ARTS & CULTURE
02/12/2015 2:49 AM AEDT | Updated 02/12/2015 2:49 AM AEDT

They Don't Make Maps Like this Anymore

Cartography nerds, get excited.

Leo Belgicus, Hondius, Jodocus, 1563-1612.

Since the human invention of territorial borders there has been a fascination with maps. Maps have defined the way we understand the world, outlining the geographical -- and often political -- delineations of humanity.

"Worlds Revealed," a new Library of Congress blog created in November, will feature some of the more vintage maps from the LoC archive. The maps, dating back as early as the 1500s, show a time when cartographers used their own artistic stroke to illustrate the world, including cities, railroads, national parks -- even the cosmos.

"With this blog, we invite you to broaden your conception of what a map is," the Library of Congress notes on its site. "We will highlight cartographic objects from our collections that sometimes go beyond what usually ends up in exhibits and in textbooks and bring to the forefront uncataloged objects that have never before been placed online."

Take a peek into the maps of "Worlds Revealed" below.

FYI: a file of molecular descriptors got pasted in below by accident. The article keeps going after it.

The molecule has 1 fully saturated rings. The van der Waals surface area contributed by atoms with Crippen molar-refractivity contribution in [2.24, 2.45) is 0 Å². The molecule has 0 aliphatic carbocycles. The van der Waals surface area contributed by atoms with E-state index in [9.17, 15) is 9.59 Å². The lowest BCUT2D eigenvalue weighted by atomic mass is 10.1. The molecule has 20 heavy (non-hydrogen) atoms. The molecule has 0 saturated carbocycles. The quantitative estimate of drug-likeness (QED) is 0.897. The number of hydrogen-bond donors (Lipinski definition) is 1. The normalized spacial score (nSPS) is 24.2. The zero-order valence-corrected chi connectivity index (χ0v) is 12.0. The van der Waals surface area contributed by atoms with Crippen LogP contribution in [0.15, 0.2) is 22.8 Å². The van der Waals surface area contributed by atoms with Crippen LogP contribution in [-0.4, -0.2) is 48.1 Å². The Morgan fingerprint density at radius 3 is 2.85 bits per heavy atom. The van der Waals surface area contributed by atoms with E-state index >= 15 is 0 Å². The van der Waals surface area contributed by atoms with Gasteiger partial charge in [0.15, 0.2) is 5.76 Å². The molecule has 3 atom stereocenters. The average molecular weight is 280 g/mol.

• Bechler
    Map of Lenawee County, Michigan, 1857.
  • Tianjin/ Library of Congress
    Map of Peking, 1914.
  • Pascoal Roiz/Library of Congress
    A portolan chart of the Atlantic Ocean and adjacent continents, 1633.
  • Joan Oliva/Library of Congress
    Portolan atlas of the Mediterranean Sea, 1590.
  • Sebastian Münster/Library of Congress
    New weldt oder Inseln, so hinder Hispanien gegen Orient bey dem land India ligen, 1550.
  • Arthur William Hummel/Library of Congress
    The great Qing Dynasty's complete map of all under heaven, 1890.
  • Library of Congress
    Central America, 1850.
  • Eckebrecht, Philipp Eckebrecht, Johannes Kepler, Johann Philipp Walch/Library of Congress
    The delineation of the south of the world , adapted to a singular manner, 1630.
  • William Hole, John Smith/Library of Congress
    Virginia, 1624.
  • W Godson/Library of Congress
    A new and correct map of the world : laid down according to the newest observations, 1702.
  • Mateus Prunes/Library of Congress
    Chart of the Mediterranean, Black Sea, and the coasts of western Europe and northwest Africa, 1559.
  • Jodocus, Hondius, Hugues Picart, Jean Boisseau/Library of Congress
    Africa Board, 1640.
  • Library of Congress
    Portolan chart of the Pacific coast from Mexico to northern Chile, 1500.
  • Yuanyi Mao/Library of Congress
    Wu bei zhi, 1644.
  • Leo Belgicus, Hondius, Jodocus, 1563-1612.
    Jodocus Hondius/Library of Congress

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